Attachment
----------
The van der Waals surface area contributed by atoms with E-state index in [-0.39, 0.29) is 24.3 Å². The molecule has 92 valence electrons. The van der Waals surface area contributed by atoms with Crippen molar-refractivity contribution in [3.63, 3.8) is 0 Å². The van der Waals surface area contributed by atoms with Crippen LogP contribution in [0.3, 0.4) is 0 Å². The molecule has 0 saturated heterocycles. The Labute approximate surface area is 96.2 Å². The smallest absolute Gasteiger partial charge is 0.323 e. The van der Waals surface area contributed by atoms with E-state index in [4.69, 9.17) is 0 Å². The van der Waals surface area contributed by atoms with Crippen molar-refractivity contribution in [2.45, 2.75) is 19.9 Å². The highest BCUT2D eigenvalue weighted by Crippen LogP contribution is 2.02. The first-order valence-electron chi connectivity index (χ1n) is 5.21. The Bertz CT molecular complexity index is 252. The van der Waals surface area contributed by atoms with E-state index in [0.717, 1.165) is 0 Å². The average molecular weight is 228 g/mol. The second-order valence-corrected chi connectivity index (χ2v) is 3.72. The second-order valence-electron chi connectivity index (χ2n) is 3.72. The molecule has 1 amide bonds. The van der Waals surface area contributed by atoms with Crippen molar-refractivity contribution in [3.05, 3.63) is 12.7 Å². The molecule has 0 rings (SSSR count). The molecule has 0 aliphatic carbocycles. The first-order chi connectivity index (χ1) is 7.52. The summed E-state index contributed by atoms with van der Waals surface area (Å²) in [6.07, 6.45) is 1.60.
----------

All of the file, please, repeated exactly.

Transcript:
The van der Waals surface area contributed by atoms with E-state index in [-0.39, 0.29) is 24.3 Å². The molecule has 92 valence electrons. The van der Waals surface area contributed by atoms with Crippen molar-refractivity contribution in [3.63, 3.8) is 0 Å². The van der Waals surface area contributed by atoms with Crippen LogP contribution in [0.3, 0.4) is 0 Å². The molecule has 0 saturated heterocycles. The Labute approximate surface area is 96.2 Å². The smallest absolute Gasteiger partial charge is 0.323 e. The van der Waals surface area contributed by atoms with E-state index in [4.69, 9.17) is 0 Å². The van der Waals surface area contributed by atoms with Crippen molar-refractivity contribution in [2.45, 2.75) is 19.9 Å². The highest BCUT2D eigenvalue weighted by Crippen LogP contribution is 2.02. The first-order valence-electron chi connectivity index (χ1n) is 5.21. The Bertz CT molecular complexity index is 252. The van der Waals surface area contributed by atoms with E-state index in [0.717, 1.165) is 0 Å². The average molecular weight is 228 g/mol. The second-order valence-corrected chi connectivity index (χ2v) is 3.72. The second-order valence-electron chi connectivity index (χ2n) is 3.72. The molecule has 1 amide bonds. The van der Waals surface area contributed by atoms with Crippen molar-refractivity contribution in [3.05, 3.63) is 12.7 Å². The molecule has 0 rings (SSSR count). The molecule has 0 aliphatic carbocycles. The first-order chi connectivity index (χ1) is 7.52. The summed E-state index contributed by atoms with van der Waals surface area (Å²) in [6.07, 6.45) is 1.60.